Pros and cons using hevc_videotoolbox library for H265

hevc_videotoolbox is a macOS-specific library that gives native hardware acceleration for H265 encoding. It is faster by two orders of magnitude than libx265, but has some drawbacks. It is less efficient in terms of optimization and does not have Constant Quality mode (-crf) and presets we used in the previous example. As an alternative to -crf it’s possible to use -b:v, which allows manually defining the bitrate of the video(read more).

ffmpeg -i input.mp4 -movflags faststart -c:v hevc_videotoolbox -vf scale=3840:-2 -an -tag:v hvc1 output.mp4

Results in 654KB.

The one advantage of hevc_videotoolbox over libx265 is that it supports encoding videos in H265 with alpha channel.

Sharpening video

For some videos, you can try using the low resolution option, but on retina screens, it could lead to a blurry picture. Try to apply unsharp filter the way shown below to improve the perceiving quality while still having low resolution visually:

ffmpeg -i input.mp4 -crf 40 -deadline best -vf scale=1920:-2,unsharp=5:5:1.0 -an output.webm -vf

For example, 5:5:1.0 will result in medium sharpness; for the light one, try to use 3:3:1.0, and for the strong one, pass down 9:9:1.0. You can read this doc for more info on this.

Quality perception for dynamic pictures differs severely compared to static images, so hacks like this help your video appear of good quality even in case of further reducing the size of a video.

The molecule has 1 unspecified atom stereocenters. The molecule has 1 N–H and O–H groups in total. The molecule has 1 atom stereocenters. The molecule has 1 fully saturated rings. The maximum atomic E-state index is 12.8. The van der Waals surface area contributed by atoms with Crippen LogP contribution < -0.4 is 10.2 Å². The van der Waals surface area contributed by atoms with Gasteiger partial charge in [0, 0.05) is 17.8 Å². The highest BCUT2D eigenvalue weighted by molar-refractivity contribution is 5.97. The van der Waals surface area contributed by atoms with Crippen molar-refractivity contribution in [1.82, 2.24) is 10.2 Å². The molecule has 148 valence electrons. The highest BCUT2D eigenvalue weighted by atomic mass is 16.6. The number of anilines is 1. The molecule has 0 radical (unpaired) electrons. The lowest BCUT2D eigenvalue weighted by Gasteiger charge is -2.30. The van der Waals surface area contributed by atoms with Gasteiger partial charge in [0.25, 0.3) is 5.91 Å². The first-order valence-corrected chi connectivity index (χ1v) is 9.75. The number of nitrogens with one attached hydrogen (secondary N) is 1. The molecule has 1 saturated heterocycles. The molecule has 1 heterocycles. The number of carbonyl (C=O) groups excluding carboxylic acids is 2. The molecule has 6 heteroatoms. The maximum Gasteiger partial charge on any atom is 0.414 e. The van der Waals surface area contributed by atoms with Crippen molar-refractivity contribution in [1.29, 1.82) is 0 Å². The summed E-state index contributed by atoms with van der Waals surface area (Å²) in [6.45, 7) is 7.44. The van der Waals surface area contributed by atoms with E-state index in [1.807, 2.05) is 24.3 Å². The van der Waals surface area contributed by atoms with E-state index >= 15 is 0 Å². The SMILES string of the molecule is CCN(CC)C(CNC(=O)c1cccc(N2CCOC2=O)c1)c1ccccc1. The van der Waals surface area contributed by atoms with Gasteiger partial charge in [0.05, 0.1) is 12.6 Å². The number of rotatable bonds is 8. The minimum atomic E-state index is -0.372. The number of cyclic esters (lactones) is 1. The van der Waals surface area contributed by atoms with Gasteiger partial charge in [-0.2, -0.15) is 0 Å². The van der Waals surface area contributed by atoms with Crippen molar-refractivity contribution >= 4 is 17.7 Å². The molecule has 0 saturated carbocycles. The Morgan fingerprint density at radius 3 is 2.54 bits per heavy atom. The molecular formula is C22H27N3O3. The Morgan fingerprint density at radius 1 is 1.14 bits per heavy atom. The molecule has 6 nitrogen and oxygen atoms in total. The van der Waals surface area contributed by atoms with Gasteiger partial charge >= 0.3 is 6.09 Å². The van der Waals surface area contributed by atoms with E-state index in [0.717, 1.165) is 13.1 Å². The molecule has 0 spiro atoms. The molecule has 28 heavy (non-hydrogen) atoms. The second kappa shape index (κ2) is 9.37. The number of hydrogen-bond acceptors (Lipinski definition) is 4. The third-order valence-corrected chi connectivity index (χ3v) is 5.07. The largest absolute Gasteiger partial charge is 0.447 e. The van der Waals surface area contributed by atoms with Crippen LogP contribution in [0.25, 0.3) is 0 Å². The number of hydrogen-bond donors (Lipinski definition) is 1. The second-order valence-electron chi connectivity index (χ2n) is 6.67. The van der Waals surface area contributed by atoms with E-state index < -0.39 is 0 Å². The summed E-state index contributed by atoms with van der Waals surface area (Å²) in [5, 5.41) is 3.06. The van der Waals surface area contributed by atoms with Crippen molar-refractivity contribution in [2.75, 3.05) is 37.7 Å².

With sharp

Without sharp

Alternatives to Constant Quality mode

ffmpeg has more video optimization settings available, such as Constrained Quality, Two-passes, Constant bitrate, and Lossless. But they either increase the encoding time significantly or require more tries to find the best bitrate setting to achieve similar results that you can do with Constant Quality (crf) mode.


Video optimization for the web with ffmpeg in simple scenarios is pretty straightforward and requires just two commands to run:


ffmpeg -i input.mp4 -c:v libvpx-vp9 -crf 40 -vf scale=3840:-2 -deadline best -an output.webm

Command flags breakdown:

  • -c:v libvpx-vp9 define which codec to use
  • -crf 40 define settings for Constant Quality mode
  • -vf scale=3840:-2 define settings for scale filter
  • -deadline best manipulate the speed/quality ration of upcoming compressing
  • -an remove audio


ffmpeg -i input.mp4 -c:v libx265 -crf 32 -vf scale=3840:-2 -preset veryslow -tag:v hvc1 -movflags faststart -an output.mp4

Command flags breakdown:

  • -c:v libx265 define which codec to use
  • -crf 32 define settings for Constant Quality mode
  • -vf scale=3840:-2 define settings for scale filter
  • -preset veryslow manipulate the speed/quality ration of upcoming compressing
  • -tag:v hvc1 make video work on iOS and macOS devices
  • -movflags faststart make your video web-optimized
  • -an remove audio

Adjusting -crf values could help to find the best suitable option with a minimal size.

And embedding it to the project with this html getting the best possible result.

<source type="video/webm" src="output.webm" />
<source type="video/mp4" src="output.mp4" />

As a bonus you can use the following nice shell script below that can create for you optimized video in VP9 and H265 with a single command.

Use Github Gist


  • If you encounter a green screen video during conversion to H.265, try adding the -pix_fmt yuv420p flag
  • If you want to test the video quality with different settings without waiting for the entire video to be encoded, use the -frames:v 1 option, which allows you to render only a specified number of frames from the beginning of the video
  • If you want to use video for on-scroll frame-by-frame animation, use the -g 1 flag. It will make seeking smoother.